Fact Check: Trump Did NOT Win $500 Million Libel Lawsuit Against CNN

Hoax Alert

  • by: Maarten Schenk
Fact Check: Trump Did NOT Win $500 Million Libel Lawsuit Against CNN Liberal Satire

Did President Trump win a $500 million libel lawsuit against CNN? No, that's not true. The story was published by a liberal satire website that tries to mislead Trump supporters and Republicans into sharing made up stories that are clearly marked as satire when you actually click them. Articles from the site are frequently copied by foreign-run fake news websites. The people liking and sharing these stories are enriching foreign website operators or a liberal from Maine via the ad revenue generated with the content which is probably not what they expected or wanted.

The claim appeared in an article published by BustaTroll.org on May 18, 2020 titled "Trump Wins $500 Million Libel Lawsuit Against CNN" (archived here) which opened:

CNN is well-known to be a lying liberal rag of a news source. They say all sorts of mean things about our President, many of them true. This is why President Trump decided to sue them for all they're worth, for exposing him and saying horrible things.

Luckily for the American people, the Supreme Court decided in favor of the President, awarding him 500 million dollars, the largest fictitious libel lawsuit in American history. This lawsuit had no chance of losing, as it was written up by famed Constitutional attorney, Chad Benoit, who has never lost a case in his 15-year career.

The story was published under the category "Satirical Powers of an Orange President" on a page with several satire disclaimers and logos. The story also mentions a Supreme Court Justice by the name of "Joe Barron", no such Justice exists.

The site that originally published the story is part of the "America's Last Line of Defense" network of satire websites run by self-professed liberal troll Christopher Blair from Maine along with a loose confederation of friends and allies. He runs several websites and Facebook pages with visible satire disclaimers everywhere. They mostly publish made-up stories with headlines specifically created to trigger Republicans, conservatives and evangelical Christians into angrily sharing or commenting on the story on Facebook without actually reading the full article, exposing them to mockery and ridicule by fans of the sites and pages.

Every site in the network has an about page that reads (in part):

About Satire
Before you complain and decide satire is synonymous with "comedy":

sat·ire
ˈsaˌtī(ə)r
noun
The use of humor, irony, exaggeration, or ridicule to expose and criticize people's stupidity or vices, particularly in the context of contemporary politics and other topical issues.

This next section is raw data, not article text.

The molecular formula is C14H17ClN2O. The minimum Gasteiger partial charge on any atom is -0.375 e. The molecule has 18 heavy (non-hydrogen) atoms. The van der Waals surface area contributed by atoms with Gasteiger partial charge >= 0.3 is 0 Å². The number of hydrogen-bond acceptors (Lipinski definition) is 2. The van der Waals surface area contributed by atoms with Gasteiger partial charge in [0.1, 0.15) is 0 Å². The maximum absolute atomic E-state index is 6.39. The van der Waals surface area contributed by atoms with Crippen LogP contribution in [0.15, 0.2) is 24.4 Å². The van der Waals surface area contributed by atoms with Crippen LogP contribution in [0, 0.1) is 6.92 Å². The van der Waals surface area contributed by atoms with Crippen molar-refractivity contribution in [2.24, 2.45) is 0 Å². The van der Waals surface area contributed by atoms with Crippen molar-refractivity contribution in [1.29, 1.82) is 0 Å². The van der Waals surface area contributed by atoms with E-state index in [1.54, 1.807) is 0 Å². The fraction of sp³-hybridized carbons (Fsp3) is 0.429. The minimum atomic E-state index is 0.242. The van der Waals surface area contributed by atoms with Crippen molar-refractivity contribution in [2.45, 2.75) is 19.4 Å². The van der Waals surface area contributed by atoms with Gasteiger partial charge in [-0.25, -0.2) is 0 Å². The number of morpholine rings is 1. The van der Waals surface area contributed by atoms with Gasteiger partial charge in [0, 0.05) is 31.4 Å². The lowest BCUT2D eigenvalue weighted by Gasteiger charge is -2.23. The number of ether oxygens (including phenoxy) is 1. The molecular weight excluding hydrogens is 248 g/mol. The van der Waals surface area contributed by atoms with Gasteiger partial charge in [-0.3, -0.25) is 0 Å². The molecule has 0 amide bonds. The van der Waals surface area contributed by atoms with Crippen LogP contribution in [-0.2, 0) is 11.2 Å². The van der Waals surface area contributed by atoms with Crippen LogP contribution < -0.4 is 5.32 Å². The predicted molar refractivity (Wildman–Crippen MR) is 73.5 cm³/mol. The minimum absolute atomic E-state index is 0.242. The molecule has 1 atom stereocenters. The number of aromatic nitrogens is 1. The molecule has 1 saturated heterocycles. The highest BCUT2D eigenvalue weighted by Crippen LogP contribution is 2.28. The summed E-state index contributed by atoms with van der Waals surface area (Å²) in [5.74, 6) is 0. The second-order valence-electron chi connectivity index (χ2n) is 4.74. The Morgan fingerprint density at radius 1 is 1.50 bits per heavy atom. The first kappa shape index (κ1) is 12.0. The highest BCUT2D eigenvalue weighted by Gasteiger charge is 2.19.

Everything on this website is fiction. It is not a lie and it is not fake news because it is not real. If you believe that it is real, you should have your head examined. Any similarities between this site's pure fantasy and actual people, places, and events are purely coincidental and all images should be considered altered and satirical. See above if you're still having an issue with that satire thing.

Articles from Blair's sites frequently get copied by "real" fake news sites who omit the satire disclaimer and other hints the stories are fake. One of the most persistent networks of such sites is run by a man from Pakistan named Kashif Shahzad Khokhar (aka "DashiKashi") who has spammed hundreds of such stolen stories into conservative and right-wing Facebook pages in order to profit from the ad revenue.

When fact checkers point this out to the people liking and sharing these copycat stories some of them get mad at the fact checkers instead of directing their anger at the foreign spammers or the liberal satire writers. Others send a polite "thank you" note, which is much appreciated.

NewsGuard, a company that uses trained journalist to rank the reliability of websites, describes bustatroll.org as:

One in a network of sites that publish false stories and hoaxes that are often mistaken for real news, run by hoax perpetrator Christopher Blair.

According to NewsGuard the site does not maintain basic standards of accuracy and accountability. Read their full assessment here.

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  Maarten Schenk

Lead Stories co-founder Maarten Schenk is our resident expert on fake news and hoax websites. He likes to go beyond just debunking trending fake news stories and is endlessly fascinated by the dazzling variety of psychological and technical tricks used by the people and networks who intentionally spread made-up things on the internet.  He can often be found at conferences and events about fake news, disinformation and fact checking when he is not in his office in Belgium monitoring and tracking the latest fake article to go viral.

Read more about or contact Maarten Schenk

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